A new study published in Postgraduate Medical Journal on Medicare pay disparity showed female providers were reimbursed thousands of dollars less than male colleagues.
The authors analyzed over three million publicly available Medicare reimbursement claims for 2012 and compared the reimbursements received by male and female healthcare providers in 13 medical specialties.
Adjustments on were made on reimbursement totals based on how hard providers worked, how productive each provider was and their level of experience. A reimbursement differential was calculated between male and female providers by primary medical specialty.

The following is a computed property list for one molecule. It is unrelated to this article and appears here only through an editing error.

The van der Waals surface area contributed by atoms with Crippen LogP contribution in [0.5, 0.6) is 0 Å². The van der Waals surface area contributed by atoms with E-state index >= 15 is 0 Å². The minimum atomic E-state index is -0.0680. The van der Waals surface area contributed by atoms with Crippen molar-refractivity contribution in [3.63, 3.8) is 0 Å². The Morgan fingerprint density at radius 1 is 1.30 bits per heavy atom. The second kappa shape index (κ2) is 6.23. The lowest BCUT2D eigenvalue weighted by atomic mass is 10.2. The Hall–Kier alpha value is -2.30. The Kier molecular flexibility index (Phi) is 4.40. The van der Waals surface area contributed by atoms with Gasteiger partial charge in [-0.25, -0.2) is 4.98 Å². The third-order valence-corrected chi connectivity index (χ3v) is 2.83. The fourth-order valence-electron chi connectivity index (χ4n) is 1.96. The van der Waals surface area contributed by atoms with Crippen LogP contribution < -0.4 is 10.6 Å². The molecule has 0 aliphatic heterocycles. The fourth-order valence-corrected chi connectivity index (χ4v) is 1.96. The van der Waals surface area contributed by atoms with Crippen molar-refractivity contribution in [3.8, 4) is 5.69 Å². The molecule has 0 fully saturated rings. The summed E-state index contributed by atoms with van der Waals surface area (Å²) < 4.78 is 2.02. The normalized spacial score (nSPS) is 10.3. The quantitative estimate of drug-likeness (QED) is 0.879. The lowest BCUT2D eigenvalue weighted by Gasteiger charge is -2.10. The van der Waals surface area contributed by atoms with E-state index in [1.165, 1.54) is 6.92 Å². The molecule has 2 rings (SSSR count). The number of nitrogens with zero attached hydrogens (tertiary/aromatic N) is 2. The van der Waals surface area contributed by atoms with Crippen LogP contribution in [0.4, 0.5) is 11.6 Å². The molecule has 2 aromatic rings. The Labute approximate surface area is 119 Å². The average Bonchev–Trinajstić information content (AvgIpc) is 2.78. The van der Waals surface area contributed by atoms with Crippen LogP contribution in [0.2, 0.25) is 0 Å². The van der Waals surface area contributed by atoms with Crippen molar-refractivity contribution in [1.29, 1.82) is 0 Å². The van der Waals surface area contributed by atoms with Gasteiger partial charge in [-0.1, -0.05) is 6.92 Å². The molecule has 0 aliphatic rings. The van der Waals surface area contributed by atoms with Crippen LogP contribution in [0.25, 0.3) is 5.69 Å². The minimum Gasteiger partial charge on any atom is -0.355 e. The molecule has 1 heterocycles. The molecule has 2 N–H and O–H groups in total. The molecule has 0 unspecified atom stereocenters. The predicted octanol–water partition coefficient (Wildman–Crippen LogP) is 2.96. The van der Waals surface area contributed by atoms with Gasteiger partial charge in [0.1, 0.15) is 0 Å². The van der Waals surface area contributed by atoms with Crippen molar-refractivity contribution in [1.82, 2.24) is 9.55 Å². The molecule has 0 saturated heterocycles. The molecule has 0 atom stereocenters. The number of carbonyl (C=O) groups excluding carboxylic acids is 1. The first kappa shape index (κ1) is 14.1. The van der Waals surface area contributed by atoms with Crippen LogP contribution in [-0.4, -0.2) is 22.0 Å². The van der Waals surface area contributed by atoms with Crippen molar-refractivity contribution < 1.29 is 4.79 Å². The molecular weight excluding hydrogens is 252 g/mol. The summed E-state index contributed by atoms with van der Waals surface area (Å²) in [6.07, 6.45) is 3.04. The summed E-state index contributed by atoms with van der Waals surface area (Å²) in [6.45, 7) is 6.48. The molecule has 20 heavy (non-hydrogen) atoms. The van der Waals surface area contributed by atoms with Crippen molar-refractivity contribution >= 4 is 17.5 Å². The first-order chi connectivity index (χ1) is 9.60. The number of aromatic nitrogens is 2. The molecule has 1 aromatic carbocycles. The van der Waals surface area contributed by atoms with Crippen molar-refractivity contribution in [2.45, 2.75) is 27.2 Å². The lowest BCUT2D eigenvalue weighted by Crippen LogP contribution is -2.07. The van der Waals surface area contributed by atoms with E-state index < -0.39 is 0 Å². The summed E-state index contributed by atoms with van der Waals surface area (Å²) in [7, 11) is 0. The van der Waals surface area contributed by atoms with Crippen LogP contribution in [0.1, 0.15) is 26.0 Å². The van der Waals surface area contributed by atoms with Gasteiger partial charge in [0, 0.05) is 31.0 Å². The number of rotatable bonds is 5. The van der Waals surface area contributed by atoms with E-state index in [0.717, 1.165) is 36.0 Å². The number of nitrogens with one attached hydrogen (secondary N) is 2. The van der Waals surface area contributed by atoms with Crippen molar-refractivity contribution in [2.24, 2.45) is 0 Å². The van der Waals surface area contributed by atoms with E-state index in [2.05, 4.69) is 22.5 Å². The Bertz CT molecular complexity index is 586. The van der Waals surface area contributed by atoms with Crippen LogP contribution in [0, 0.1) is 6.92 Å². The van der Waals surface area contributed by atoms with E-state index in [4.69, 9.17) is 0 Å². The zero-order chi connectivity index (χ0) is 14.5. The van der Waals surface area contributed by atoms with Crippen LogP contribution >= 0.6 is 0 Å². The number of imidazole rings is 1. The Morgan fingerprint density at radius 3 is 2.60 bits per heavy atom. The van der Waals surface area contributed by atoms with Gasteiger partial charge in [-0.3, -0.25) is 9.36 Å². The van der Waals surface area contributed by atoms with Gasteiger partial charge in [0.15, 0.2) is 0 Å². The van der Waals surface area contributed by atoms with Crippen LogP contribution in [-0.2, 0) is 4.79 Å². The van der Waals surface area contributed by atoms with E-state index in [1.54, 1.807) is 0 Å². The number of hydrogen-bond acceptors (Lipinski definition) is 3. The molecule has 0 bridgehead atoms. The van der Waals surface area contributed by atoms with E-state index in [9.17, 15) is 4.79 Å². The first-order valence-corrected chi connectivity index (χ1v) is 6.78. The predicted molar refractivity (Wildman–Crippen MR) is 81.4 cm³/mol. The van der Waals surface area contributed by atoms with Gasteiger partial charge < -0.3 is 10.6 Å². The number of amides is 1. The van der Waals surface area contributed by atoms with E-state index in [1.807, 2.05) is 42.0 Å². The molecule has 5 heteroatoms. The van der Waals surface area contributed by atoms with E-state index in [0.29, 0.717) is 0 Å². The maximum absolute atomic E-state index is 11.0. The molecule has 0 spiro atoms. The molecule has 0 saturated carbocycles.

Findings showed female providers were reimbursed $18,677.23 less than male providers in 2012 and were paid less across 13 specialties. Nephrology highlighted the largest statistically significant gender differential of $16,688.96, followed by rheumatology ($15,405.54) and pulmonary medicine ($11,017.79).
Of the 13 specialties, only hematology and medical oncology had differentials that were not statistically significant.
“After adjustment for how hard a physician works, his/her years of experience and his/her productivity, female healthcare providers are still reimbursed less than male providers. Using objective, non-survey data will provide a more accurate understanding of this reimbursement inequity and perhaps lead the medical profession (as a whole) towards a solution that can reverse this decades-old injustice,” the authors wrote in their conclusion.